Microsoft Outsources Contracting to Fargo?

Here at Global Legal I have been preaching about making the right preparations for a successful LPO relationship between clients and vendors, seemingly forever.  In an early post (Culling the List of LPO Vendors) I mentioned the Red Bridge Strategy methodology for Evaluating Legal Process Outsourcing (LPO) Providers which includes a step to design an applicable service delivery model.  More recently, in commenting on British Telecom’s decision to transition its captive legal services operation to UnitedLex, I noted that transformation and innovation, as opposed to pure labor cost arbitrage, are becoming important factors in deploying legal process outsourcing.  I even suggested that interactions between LPO clients and vendors should be relationships instead of transactions (Working with LPO Vendors: Relationship or Transaction?).  So, when I read the Integreon press release, I wondered if Microsoft had undertaken a structured approach similar to what I’ve advocated, and how it resulted in outsourcing contracts to Fargo, North Dakota. 

With this in mind, I spoke to Lucy Bassli, a Senior Microsoft Attorney involved in the decision, about outsourcing contracts to Fargo.  She explained how Microsoft had previously “templatized” the contracts process, documented it, and applied six sigma techniques to make it more efficient and reduce errors.  In doing so, Microsoft had reduced the overall level of legal expertise required to manage a large pool of contracts.  They then decided they could better utilize their highly capable contracts staff by offloading the simplified work to a vendor.  However, even after simplifying the process, they still didn’t just “throw it over the wall.”  They decided that it would be less risky to outsource a subset of their vendor contracts (significantly – not their client contracts), and to outsource them to a group that is one time zone away, and has American English (as opposed to British English or Indian English) drafting and communication skills.  She allowed that a further move to offshore is possible (a) if outsourcing to Fargo goes well, and (b) if the right offshore circumstances present  themselves.  Sounds like a thorough and logical process, no?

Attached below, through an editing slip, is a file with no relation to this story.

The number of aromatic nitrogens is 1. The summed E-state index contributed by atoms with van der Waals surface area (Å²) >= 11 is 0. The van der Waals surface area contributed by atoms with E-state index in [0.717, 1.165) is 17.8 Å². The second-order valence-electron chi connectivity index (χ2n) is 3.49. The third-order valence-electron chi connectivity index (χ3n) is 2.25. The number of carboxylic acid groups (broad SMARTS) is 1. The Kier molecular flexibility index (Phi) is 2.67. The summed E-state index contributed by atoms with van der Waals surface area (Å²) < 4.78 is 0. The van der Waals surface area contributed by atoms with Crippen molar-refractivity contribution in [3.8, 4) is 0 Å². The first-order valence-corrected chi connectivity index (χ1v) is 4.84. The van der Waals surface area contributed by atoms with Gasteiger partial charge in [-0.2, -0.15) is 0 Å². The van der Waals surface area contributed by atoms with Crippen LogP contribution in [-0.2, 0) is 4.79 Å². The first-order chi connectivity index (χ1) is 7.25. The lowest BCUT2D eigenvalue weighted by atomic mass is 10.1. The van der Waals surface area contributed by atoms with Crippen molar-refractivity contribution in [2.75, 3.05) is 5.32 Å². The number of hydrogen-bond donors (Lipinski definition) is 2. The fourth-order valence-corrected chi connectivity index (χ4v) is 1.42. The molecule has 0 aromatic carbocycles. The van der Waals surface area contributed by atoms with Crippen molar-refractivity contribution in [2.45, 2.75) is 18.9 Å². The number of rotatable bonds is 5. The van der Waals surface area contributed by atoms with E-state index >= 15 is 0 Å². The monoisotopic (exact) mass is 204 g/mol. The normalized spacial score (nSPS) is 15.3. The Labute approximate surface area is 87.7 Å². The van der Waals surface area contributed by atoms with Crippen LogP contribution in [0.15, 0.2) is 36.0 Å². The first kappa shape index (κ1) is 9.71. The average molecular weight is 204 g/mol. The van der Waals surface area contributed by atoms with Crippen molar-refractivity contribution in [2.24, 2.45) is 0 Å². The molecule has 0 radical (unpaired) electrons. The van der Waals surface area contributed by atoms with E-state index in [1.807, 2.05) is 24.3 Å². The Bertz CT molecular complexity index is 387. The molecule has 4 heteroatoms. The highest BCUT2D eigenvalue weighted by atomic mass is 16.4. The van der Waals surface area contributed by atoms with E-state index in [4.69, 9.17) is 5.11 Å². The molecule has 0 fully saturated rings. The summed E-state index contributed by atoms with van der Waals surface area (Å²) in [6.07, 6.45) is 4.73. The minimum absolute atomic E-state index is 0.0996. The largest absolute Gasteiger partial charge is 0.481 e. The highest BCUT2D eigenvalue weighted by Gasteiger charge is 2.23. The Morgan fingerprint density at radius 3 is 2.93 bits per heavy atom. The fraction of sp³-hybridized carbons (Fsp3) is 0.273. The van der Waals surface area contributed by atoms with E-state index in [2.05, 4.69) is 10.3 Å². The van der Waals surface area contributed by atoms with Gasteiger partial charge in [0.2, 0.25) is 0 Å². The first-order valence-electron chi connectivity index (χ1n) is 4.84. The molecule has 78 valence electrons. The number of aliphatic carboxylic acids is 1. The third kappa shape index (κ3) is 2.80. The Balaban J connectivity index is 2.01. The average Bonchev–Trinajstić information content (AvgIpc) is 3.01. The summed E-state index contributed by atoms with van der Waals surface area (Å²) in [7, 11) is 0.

3 Responses to Microsoft Outsources Contracting to Fargo?

  1. John says:

    Doesn’t this work especially well for Microsoft because they have the size and clout in any contract negotiation to basically insist on their own terms? Would less rigid templates cost the process significantly in efficiency?

    • Thanks for your question John.

      Generally one party to a contract has more bargaining power than the other, and as a Fortune 35 company, Microsoft will often have that benefit because of the volume or potential volume of its purchases. The buyer typically has a bargaining advantage as well, and the contracts discussed above are “vendor” contracts where Microsoft is the buyer. However, companies assign differing values to the terms of a contract and often negotiate such terms as price, volume, delivery schedules, and liability limits by conceding one for another. As a result, individual contracts are often unique, even if the differences are small. Consequently, even for a corporation with significant buying power, contracts cannot be completely standardized.

      In general the more “rigid” (i.e. not subject to change) a contract template, the less effort it will take to review and approve it. However, contract template rigidity has to be balanced with the potential for lost business or the need for custom contracts in more circumstances than would be required with less rigid contracts.

  2. Microsoft’s clients are most likely in a very uneasy position since the tech market is literally monopolized by microsoft gadgetry. Contract templates are likely to become rigid and very imbalance given business distractions in the current economic trend.

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